The Commerce News
July 26, 2000
Make For Low Voter Turnout
Not even a fifth of Georgia's registered voters cast their ballots
last week in the primary elections; in Jackson County, the percentage
was robust in comparison at 28.
But look closer. The county has 15,562 registered voters. Its
population of people 18 or older is probably around 25,000 (the
Census should give us real data, but give me a break here with
this number). Accepting that estimation, the 4,361 people who
cast ballots represent a real voter turnout of less than 17.5
percent. And, believe it or not, there may be a lower turnout
for the run-offs.
And we call this a democracy?
The political repercussion of the miserable turnout is a call
to make voting easier and registration for voting easier, neither
of which will work.
Look at our process. Candidates announce their intentions two
months before qualifying, cover the countryside with signs and
make the media wealthy with advertising, the total of which makes
the average citizen sick of the whole process. By the election,
most citizens are convinced all of the candidates are morons.
Meanwhile, state election officials want people to be able to
register to vote by email, at the beer store or at K-mart, and
there is movement toward letting people vote by the Internet.
The public isn't staying away in droves because voting is hard.
It staying away because it is bored to stueification by the process.
The public gets weary of candidates asking it to vote and telling
it how to vote, becomes cynical about fund-raising, promises
and negative characterizations and irritated by the continuous
assault on the senses by advertising, so it tunes out the whole
process. The process leads the public into a they're-all-the-same
apathy. As long as voters think it doesn't matter who wins, there
will not be a high voter turnout.
Let's test this hypothesis: How many of you are excited about
George W. Bush or Al Gore? A few rabid Republicans who want to
get revenge for eight years of Bill Clinton are all a-froth for
Bush. A handful of skirt-chasing, grin-and-spend Democrats find
Gore dynamic. Most of us, however, wish both of them would go
away, and the election is still more than 60 days away and the
TV ads haven't even started.
Those of us who vote don't do it because we're wild about our
options or issues, but because we feel like we have an obligation
to elect the best leaders possible, regardless of how limited
the choices might be.
It could be worse.
We'd all be eager to vote if the incumbents had raised our taxes
50 percent, closed our schools or taken some other controversial
stand. The lack of clear issues suggests that the public is largely
satisfied with the status quo or sees nothing better on
the horizon. If you want to see high voter turnout in November,
let Tommy Stephenson propose Commerce as the county seat and
Harold Fletcher seek consolidation of the three school systems.
No, boring is better. Al and George W are all-stars in boring,
but the fact that there are no critical issues suggests that,
in spite of our political cynicism, things are going well.
And don't worry. There will be plenty of hot local issues the
way this county is growing. No doubt about it.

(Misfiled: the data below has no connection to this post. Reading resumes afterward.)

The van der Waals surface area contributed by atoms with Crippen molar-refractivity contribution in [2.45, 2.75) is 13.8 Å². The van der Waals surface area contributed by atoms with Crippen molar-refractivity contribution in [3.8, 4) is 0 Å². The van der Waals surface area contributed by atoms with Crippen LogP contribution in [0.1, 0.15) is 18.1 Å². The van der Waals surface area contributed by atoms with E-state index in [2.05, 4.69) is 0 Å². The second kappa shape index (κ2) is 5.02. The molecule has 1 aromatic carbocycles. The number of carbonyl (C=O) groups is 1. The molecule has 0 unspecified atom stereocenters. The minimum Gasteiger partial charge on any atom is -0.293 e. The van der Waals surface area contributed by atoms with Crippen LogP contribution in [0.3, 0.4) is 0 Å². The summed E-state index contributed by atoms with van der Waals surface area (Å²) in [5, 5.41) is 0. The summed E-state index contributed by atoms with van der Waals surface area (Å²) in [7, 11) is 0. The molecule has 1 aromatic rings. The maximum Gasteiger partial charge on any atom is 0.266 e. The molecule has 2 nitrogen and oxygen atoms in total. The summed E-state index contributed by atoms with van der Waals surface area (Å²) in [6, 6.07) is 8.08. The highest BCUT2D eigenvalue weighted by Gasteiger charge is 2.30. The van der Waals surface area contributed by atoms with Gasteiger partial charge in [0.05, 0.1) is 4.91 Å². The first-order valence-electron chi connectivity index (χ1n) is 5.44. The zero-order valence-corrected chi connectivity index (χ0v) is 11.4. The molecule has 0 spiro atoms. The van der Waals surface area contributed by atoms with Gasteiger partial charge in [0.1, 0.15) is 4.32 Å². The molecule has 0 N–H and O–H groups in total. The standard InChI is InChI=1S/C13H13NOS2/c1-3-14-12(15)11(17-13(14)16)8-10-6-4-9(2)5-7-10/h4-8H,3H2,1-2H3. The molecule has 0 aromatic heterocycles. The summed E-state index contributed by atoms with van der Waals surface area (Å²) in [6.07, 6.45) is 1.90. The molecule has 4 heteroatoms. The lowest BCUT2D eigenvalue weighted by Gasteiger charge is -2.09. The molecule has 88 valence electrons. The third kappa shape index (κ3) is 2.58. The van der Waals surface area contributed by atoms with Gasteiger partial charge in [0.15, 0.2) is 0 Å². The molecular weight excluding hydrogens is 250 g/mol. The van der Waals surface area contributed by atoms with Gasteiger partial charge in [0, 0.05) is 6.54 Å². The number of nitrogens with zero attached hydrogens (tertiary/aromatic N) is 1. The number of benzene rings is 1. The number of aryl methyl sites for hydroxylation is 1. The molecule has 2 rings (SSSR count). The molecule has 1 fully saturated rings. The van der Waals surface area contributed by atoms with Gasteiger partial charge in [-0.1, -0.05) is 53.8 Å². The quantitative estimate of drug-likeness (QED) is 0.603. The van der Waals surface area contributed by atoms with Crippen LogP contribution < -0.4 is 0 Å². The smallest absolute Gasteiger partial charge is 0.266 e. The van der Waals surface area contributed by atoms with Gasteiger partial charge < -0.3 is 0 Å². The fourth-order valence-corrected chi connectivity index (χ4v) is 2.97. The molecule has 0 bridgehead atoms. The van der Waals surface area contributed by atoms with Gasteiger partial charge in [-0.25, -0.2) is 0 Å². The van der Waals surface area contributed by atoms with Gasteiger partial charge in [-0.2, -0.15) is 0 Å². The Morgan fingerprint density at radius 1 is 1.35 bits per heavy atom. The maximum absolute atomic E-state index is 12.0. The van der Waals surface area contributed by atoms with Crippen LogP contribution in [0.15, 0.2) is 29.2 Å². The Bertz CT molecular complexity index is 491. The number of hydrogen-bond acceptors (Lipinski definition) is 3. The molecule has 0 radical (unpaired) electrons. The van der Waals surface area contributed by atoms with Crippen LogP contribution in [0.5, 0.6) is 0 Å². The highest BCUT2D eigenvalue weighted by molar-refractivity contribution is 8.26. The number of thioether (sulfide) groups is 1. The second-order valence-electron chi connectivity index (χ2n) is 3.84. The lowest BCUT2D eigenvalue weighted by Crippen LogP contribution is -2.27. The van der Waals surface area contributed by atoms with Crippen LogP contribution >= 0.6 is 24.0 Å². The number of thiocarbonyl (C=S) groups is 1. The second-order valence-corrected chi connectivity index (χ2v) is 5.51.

Mark Beardsley is editor of The Commerce News.
The Jackson Herald
July 26, 2000
Council should talk less, listen more
We're not sure we understand the goal of the Jefferson City Council
in its efforts to provide a city civic center and meeting facility.
It now appears that rather than focusing on one comprehensive
facility, the city wants two facilities: one a small building
to house social functions at the site of the current city clubhouse;
and a second larger building for a civic center.
Perhaps both facilities are needed, but we're not convinced that
one comprehensive facility wouldn't suit both purposes. If designed
correctly, a larger facility could house a variety of group sizes,
from a small setting to large crowds.
What really scares us about this split mandate is the apparent
hurry some are in to build the proposed smaller building. The
mention of a metal building by one city councilman has the tone
of "butler building mentality" - quick and cheap, but
not necessarily best for the long term.
Apparently some on the city council have already made their minds
up as to what they want to do and where they want to do it. Why,
then, is the civic center committee necessary? Is the purpose
of this group to gather ideas and present options, or is it simply
a vehicle for the council to use to carry out a predetermined
Frankly, we're less concerned about what the city council thinks
than we are what this committee thinks. So far, however, the
committee hasn't been given the chance to think for itself.
This city council will have the chance to make the final decision
on this matter, as well it should.
In the meantime, we'd like for the council to talk less and listen
more. Maybe, just maybe, our city fathers will discover that
they didn't have all the answers before the questions were even
Jackson County Opinion Index
The Jackson Herald
July 26, 2000
like reading tea leaves
Reading the results of last week's balloting is like looking
for your fortune by reading tea leaves. Hidden messages are often
difficult to spot and sometimes voters say one thing, but we
hear something different.
Alas, it is an editor's duty to make an attempt to decipher all
BOC CHAIRMAN'S RACE
The results of this contest weren't too surprising as Harold
Fletcher and Tommy Stephenson are headed for a runoff. Anti-growth
candidate Roy Grubbs got 20 percent of the vote, perhaps a signal
that anti-growth sentiment is becoming a larger part of local
elections. The race between Fletcher and Stephenson was close,
with Fletcher's core support coming from the central part of
Jackson County, especially Jefferson and the North Jackson areas.
Stephenson dominated the West Jackson and East Jackson areas,
but was hurt by a low Republican turnout in his home area of
Commerce. The difference in the runoff could be which way Grubb's